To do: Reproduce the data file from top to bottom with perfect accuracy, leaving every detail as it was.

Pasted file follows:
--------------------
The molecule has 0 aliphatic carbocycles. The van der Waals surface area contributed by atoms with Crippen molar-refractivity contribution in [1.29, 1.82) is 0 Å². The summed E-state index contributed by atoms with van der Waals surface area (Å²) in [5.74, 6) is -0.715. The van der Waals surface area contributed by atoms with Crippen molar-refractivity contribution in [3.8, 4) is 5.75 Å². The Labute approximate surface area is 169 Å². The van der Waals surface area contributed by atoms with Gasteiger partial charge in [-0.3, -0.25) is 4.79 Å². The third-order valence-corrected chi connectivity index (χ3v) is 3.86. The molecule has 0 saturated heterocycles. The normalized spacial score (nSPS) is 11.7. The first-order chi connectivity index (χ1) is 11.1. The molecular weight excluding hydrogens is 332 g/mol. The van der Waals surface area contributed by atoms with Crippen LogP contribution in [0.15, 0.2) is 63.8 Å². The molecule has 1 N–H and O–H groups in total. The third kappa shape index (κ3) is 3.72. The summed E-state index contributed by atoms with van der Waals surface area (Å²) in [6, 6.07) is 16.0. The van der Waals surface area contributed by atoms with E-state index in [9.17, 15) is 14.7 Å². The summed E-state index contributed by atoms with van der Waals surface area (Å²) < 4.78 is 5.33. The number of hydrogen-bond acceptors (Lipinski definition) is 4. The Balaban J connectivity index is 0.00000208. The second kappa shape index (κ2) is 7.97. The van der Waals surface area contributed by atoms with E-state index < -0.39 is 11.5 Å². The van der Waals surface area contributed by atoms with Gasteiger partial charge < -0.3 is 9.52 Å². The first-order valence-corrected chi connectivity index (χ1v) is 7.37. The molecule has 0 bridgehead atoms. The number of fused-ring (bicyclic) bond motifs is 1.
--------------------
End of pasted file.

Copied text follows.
The molecule has 0 aliphatic carbocycles. The van der Waals surface area contributed by atoms with Crippen molar-refractivity contribution in [1.29, 1.82) is 0 Å². The summed E-state index contributed by atoms with van der Waals surface area (Å²) in [5.74, 6) is -0.715. The van der Waals surface area contributed by atoms with Crippen molar-refractivity contribution in [3.8, 4) is 5.75 Å². The Labute approximate surface area is 169 Å². The van der Waals surface area contributed by atoms with Gasteiger partial charge in [-0.3, -0.25) is 4.79 Å². The third-order valence-corrected chi connectivity index (χ3v) is 3.86. The molecule has 0 saturated heterocycles. The normalized spacial score (nSPS) is 11.7. The first-order chi connectivity index (χ1) is 11.1. The molecular weight excluding hydrogens is 332 g/mol. The van der Waals surface area contributed by atoms with Crippen LogP contribution in [0.15, 0.2) is 63.8 Å². The molecule has 1 N–H and O–H groups in total. The third kappa shape index (κ3) is 3.72. The summed E-state index contributed by atoms with van der Waals surface area (Å²) in [6, 6.07) is 16.0. The van der Waals surface area contributed by atoms with E-state index in [9.17, 15) is 14.7 Å². The summed E-state index contributed by atoms with van der Waals surface area (Å²) < 4.78 is 5.33. The number of hydrogen-bond acceptors (Lipinski definition) is 4. The Balaban J connectivity index is 0.00000208. The second kappa shape index (κ2) is 7.97. The van der Waals surface area contributed by atoms with E-state index < -0.39 is 11.5 Å². The van der Waals surface area contributed by atoms with Gasteiger partial charge < -0.3 is 9.52 Å². The first-order valence-corrected chi connectivity index (χ1v) is 7.37. The molecule has 0 bridgehead atoms. The number of fused-ring (bicyclic) bond motifs is 1.